Hawthorne, Nathaniel. "My Kinsman, Major Molineux".
The narrator offers some brief historical background, describing the times when the Kings of England have assumed the right of appointing the colonial governors. This act was greeted with great antipathy by the settlers of New England. They keenly work towards removing such authorities. Then the narrator begins telling the reader, whom he directly addresses, the story proper.
A country-bread youth, Robin, arrives at Boston to stay here with his kinsman, Major Molineux. He asks passers-by about the Major's dwellings, but people only laugh at him and give him no answer. Finally one man tells the now desperate boy to to wait for an hour and then he should see the Major. Robin notices that half of the man's face is red and another half is black. Robin is waiting, when another man goes by and seems willing to talk to him. Robin's companion is anxious to learn Robin's story and why he looks for his kinsman. Robin explains that his father and the Major are brothers and that his older brother should inherit the land and property of his father, while he was promised to be provided by the Major himself.
There is some uproar coming near them and finally the man with one face red (symbolizing fire and sword) and the other black (symbolizing the mourning) appears with an uncovered cart where Major's dignity is being diminished and derided by the whole town. As Robin sees it, he bursts out into laughter himself, and his laughter is stronger than that of any of the town settlers. Suddenly there is a shift and Robin's companion asks: "Well, Robin, are you dreaming?" And Robin asks for the way to the ferry, but his companion tells him he will show him the way later. Or, perhaps, Robin may choose to stay with them and he may rise in the world also without the help of his kinsman.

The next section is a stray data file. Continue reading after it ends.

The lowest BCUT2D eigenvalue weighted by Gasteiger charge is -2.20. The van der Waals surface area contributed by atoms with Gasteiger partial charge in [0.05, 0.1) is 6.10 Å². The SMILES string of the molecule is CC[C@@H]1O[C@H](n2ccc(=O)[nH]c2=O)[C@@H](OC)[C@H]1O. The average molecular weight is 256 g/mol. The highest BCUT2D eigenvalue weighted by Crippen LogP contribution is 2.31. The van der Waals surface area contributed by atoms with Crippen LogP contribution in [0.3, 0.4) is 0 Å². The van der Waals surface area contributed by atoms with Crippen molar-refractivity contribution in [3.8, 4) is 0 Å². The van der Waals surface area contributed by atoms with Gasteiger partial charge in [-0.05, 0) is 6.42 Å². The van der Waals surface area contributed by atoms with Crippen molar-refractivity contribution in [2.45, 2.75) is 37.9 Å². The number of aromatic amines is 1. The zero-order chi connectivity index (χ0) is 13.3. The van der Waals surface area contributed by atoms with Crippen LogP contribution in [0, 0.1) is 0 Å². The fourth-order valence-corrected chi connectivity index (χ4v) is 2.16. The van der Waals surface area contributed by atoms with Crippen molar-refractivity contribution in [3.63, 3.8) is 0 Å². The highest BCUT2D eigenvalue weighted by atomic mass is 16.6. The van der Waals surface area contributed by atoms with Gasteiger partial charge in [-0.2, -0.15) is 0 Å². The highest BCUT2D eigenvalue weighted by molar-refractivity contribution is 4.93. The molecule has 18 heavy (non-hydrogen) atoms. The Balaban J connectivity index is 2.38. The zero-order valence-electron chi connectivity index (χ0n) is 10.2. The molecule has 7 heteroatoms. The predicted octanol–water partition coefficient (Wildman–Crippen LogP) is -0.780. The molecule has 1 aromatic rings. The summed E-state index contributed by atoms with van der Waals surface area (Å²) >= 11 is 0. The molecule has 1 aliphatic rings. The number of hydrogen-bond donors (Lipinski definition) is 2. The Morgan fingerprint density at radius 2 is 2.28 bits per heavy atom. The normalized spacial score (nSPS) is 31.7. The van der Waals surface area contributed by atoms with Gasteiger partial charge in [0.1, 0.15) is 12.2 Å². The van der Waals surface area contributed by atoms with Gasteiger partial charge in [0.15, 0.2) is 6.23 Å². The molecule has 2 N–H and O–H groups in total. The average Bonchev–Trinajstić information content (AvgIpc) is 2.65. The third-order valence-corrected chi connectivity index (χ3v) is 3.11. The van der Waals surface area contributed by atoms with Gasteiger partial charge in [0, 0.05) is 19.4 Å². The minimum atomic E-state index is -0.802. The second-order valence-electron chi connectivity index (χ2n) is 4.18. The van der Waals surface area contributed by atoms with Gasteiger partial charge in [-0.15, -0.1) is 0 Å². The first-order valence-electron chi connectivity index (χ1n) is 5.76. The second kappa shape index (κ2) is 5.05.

(from Portable Hawthorne)
- based on the old legend of a youth in search of a protector, a mentor, and a spiritual father
- after a dreamlike search, Major Molineux turns out to be an old Royalist derided by the Boston mob and then by Robin himself
- meanwhile Robin has found another mentor, who tells Robin that he "may rise in the world without the help of your kinsman, Major Molineux."
AuthorHawthorne, Nathaniel. (1804 - 1864).
Full Title"My Kinsman, Major Molineux".
First PublishedIn: The Token. 1832.
Hawthorne, Nathaniel. "My Kinsman, Major Molineux". (1832). In: The Portable Hawthorne. Ed. Malcolm Cowley. New York: The Viking Press, 1974.
Cowley, Malcolm, ed. The Portable Hawthorne. New York: The Viking Press, 1974.